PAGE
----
Personality Paper

Topics: Sigmund Freud, How I Met Your Mother, Inferiority complex Pages: 5 (1891 words) Published: March 30, 2011

Barney Stinson full name (Barnabus Stinson) is a fictional character created by Carter Bays and Craig Thomas for the CBS television series How I Met Your Mother and is being played by the actor Neil Patrick Harris. He was born in 1976 and was raised by a single mother in Staten Island and has an African American brother (Barney Stinson, 2010). The character Barney Stinson is a serial womanizer who has a number of strategies and rules designed to meet women, sleep with them, and discard them. He is overconfident to the point of hyperbole, and as far as he's concerned, his opinion is not just the best, it's the only one that counts. He makes it a point to be the life of the party, he’s a born performer, fond of karaoke, and enjoys showing off whenever there's a piano present. He tends to be opportunistic and manipulative, and will attempt to manipulate a situation so that it goes his way. Barney is highly competitive, and will take on "challenges" to complete outlandish tasks in order to prove his worth while usually using the catch phrase “challenge accepted”. Some might say Barney is “utterly devoid of morality", but he lives by the "Bro Code", his own code of rules which include several policies that might seem appalling to others. Barney is almost always wearing his trademark suits which are well tailored out of fine fabrics and he takes pride in his appearance. He also has gambling problems that he occasionally gets under control, only to relapse. He is very well-connected, the most affluent of the group and speaks at least one language other than English. He works for AltruCell Corporation, the holding company of Goliath National Bank but his real position at the job is unknown to anyone. He is an avid Laser Tag fan and is also an illusionist who uses his magic tricks to pick up girls. Barney usually expresses extreme emotionality and always tends to seek attention. He has an excessive need for approval and inappropriate seductiveness, he is also very lively, dramatic, enthusiastic, and flirtatious.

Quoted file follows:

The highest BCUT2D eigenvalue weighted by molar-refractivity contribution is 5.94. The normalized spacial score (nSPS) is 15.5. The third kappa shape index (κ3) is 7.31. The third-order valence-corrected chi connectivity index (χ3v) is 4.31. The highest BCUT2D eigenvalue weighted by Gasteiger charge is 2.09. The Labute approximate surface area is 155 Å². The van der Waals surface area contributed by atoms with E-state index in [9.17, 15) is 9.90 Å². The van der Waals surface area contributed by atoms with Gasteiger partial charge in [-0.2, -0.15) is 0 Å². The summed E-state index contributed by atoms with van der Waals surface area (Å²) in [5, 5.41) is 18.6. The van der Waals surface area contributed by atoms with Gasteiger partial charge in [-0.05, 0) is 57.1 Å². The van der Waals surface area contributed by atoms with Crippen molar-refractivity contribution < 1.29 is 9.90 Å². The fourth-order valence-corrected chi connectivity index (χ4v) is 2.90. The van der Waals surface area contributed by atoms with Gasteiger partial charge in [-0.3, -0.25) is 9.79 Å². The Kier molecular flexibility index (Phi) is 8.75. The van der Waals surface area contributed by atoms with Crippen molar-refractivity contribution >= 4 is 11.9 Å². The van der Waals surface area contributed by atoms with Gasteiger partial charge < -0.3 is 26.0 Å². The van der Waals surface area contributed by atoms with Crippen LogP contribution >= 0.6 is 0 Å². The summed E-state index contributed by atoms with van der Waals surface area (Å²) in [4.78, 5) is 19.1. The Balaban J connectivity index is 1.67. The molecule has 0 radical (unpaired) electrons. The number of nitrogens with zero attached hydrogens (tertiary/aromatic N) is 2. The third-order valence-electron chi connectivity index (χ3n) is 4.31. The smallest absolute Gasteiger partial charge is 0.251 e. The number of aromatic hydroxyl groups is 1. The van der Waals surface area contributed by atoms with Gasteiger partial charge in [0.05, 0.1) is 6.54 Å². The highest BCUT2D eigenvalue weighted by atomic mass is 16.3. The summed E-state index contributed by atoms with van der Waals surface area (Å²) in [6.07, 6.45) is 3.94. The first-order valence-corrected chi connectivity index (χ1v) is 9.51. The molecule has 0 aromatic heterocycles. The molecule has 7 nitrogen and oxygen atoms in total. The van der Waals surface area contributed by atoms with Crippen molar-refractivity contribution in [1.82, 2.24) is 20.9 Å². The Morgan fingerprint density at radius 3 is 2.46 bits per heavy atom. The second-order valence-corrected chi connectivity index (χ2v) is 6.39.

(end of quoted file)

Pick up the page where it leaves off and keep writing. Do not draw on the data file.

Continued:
Barney's mother was a promiscuous woman who always lied to Barney about the true identity of his father leading him to believe his father was Bob Baker the longtime host of “The Price Is Right”. His mother lied to him throughout his childhood years in order to boost up his self confidence. Once, he sent out invites for his birthday and no one showed up his mother made up the story that the postman forgot to mail out all the invites. Earlier in his adult life, Barney had been an innocent idealistic young man to be blunt; the boy was a hardcore hippie. He wore his hair long, favored tie dye shirts, played the keyboard at a coffee shop and wanted to join the Peace Corps in Nicaragua with his one and only serious girlfriend Shannon. After Shannon did not show up upon their departure, Barney went looking for her and he discovered she had in fact been cheating on him with a smooth-talking, crass, rich suit wearing womanizer. Barney was devastated after the incident, in an effort to console him his brother James arranged for the 23-year-old Barney to lose his virginity to their mother's friend, Rhonda "the Man Maker" French. Following his perceived success with satisfying Rhonda, he transformed into the same suit-wearing womanizer, even going so far as to take up some of his rival's catchphrases. One haircut and tailor fitting later, Barney had covered up his broken heart with a pinstriped suit of armor, armed himself with catchphrases and a thick layer of charm, and never looked back. However, the more tender personality has not entirely disappeared as it can be seen in his relationship with his mother as well as with Robin (a member of his group he seems to be in love with).

Despite what Barney wants people to believe, he truly cares and is fiercely loyal to the people he earmarks as his friends - even if they may not reciprocate the sentiment. However he usually tries to hide that...

Bibliography: Barney Stinson. (2010). Retrieved December 14, 2010, from Wikia:
Boag, S. (2006). Freudian Repression, the Common View, and Pathological Science. Review of General Psychology, Vol. 10 , 3.
Breuer, J., & Sigmund, F. (1985). Studies in Hysteria. Standard Edition, Vol. II , 157.
Holmes, D. S. (94). Is there evidence for repression? Doubtful. Harvard Mental Health Letter Vol. 10, Issue 12 .
Schultz, D. P., & Schultz, S. E. (2009). Theories of Personality. Belmont, C.A: Wadsworth, Cengage Learning.
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